Sunday, March 24, 2019

Notes on the Blank Verse of Christopher Marlowe :: English Literature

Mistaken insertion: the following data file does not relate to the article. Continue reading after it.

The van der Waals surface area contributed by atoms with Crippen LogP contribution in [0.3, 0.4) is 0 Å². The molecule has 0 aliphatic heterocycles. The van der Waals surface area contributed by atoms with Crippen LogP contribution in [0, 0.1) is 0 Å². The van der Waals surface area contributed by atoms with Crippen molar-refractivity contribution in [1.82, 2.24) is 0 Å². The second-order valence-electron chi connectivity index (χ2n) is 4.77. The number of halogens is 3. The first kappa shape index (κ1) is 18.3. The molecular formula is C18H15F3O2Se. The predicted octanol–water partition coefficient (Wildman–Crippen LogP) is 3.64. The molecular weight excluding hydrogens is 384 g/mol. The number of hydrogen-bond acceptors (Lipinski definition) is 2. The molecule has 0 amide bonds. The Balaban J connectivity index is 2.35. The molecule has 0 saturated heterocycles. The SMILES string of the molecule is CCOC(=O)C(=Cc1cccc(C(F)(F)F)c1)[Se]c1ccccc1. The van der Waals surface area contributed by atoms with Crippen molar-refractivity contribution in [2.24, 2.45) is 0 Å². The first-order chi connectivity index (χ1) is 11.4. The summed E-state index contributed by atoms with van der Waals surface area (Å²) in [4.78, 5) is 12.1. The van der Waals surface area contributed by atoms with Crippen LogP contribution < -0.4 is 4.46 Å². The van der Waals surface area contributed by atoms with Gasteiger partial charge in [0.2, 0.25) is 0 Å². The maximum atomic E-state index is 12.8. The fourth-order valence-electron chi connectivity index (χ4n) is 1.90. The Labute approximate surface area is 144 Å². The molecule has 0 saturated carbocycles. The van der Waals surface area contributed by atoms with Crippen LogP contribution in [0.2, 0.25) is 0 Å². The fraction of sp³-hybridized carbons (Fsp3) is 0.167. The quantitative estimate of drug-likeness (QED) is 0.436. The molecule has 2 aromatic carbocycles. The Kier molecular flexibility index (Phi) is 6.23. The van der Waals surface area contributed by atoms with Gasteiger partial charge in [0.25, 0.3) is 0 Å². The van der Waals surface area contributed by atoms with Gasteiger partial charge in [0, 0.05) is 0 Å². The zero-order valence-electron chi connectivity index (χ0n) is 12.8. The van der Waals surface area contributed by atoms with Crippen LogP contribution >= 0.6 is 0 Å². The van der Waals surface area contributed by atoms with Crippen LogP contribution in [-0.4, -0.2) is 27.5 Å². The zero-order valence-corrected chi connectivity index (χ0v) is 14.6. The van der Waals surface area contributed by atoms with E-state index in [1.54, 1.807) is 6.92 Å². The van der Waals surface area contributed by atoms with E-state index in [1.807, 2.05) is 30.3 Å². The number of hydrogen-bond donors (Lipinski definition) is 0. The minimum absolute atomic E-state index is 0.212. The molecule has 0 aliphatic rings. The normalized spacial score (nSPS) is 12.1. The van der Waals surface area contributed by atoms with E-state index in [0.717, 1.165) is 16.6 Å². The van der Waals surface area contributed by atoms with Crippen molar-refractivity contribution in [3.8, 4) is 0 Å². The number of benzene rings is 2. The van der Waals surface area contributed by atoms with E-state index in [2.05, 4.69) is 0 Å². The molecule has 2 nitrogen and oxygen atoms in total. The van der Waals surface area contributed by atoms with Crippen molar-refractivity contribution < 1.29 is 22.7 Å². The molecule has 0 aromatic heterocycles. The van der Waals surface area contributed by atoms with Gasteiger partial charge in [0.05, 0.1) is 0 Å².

Notes on the Blank Verse of Christopher MarloweMarloe was stabd with a dagger, and faded swearingA MORE friendly critic, Mr. A. C. Swinburne, observes of this poetthat the father of English catastrophe and the creator of English uninfected poetize line was therefore also the instructor and the guide of Shakespeare. Inthis sentence there are two shoddy assumptions and two misleadingconclusions. Kyd has as good a gentle to the first honour as MarloweSurrey has a better title to the gage and Shakespeare was nottaught or guided by one of his predecessors or genesis alone.The less questionable judgment is, that Marlowe exercised a stronginfluence over later drama, though not himself as great a playwright asKyd that he introduced several new tones into blank space verse, andcommenced the divisible process which drew it farther and fartheraway from the rhythms of rhymed verse and that when Shakespeareborrowed from him, which was pretty often at the beginning,Shakespeare either made something inferior or something different. 1The comparative study of English versification at various periods is alarge tract of unwritten history. To make a study of blank versealone, would be to elicit some curious conclusions. It would show, Ibelieve, that blank verse within Shakespeares lifetime was more thanhighly developed, that it became the vehicle of more varied and moreintense art-emotions than it has ever conveyed since and that afterthe erection of the Chinese Wall of Milton, blank verse has sufferednot only arrest moreover retrogression. That the blank verse of Tennyson,for example, a consummate master of this form in certain applications,is cruder (not rougher or less perfect in technique) than that ofhalf a dozen contemporaries of Shakespeare cruder, because lesscapable of expressing complicated, subtle, and surprising emotions. 2 all writer who has written any blank verse worth conservation has producedparticular tones which his verse and no others is capable ofrendering and we should keep this in mind when we talk aboutinfluences and indebtedness. Shakespeare is universal (if youlike) because he has more of these tones than anyone else besides theyare all out of the one composition one man cannot be more than one man theremight bemuse been six Shakespeares at once without conflictingfrontiers and to say that Shakespeare expressed or so all humanemotions, implying that he left very little for anyone else, is aradical misunderstanding of art and the artist-a misunderstandingwhich, even when explicitly rejected, whitethorn lead to our neglecting theeffort of attention necessary to discover the specific properties ofthe verse of Shakespeares contemporaries.

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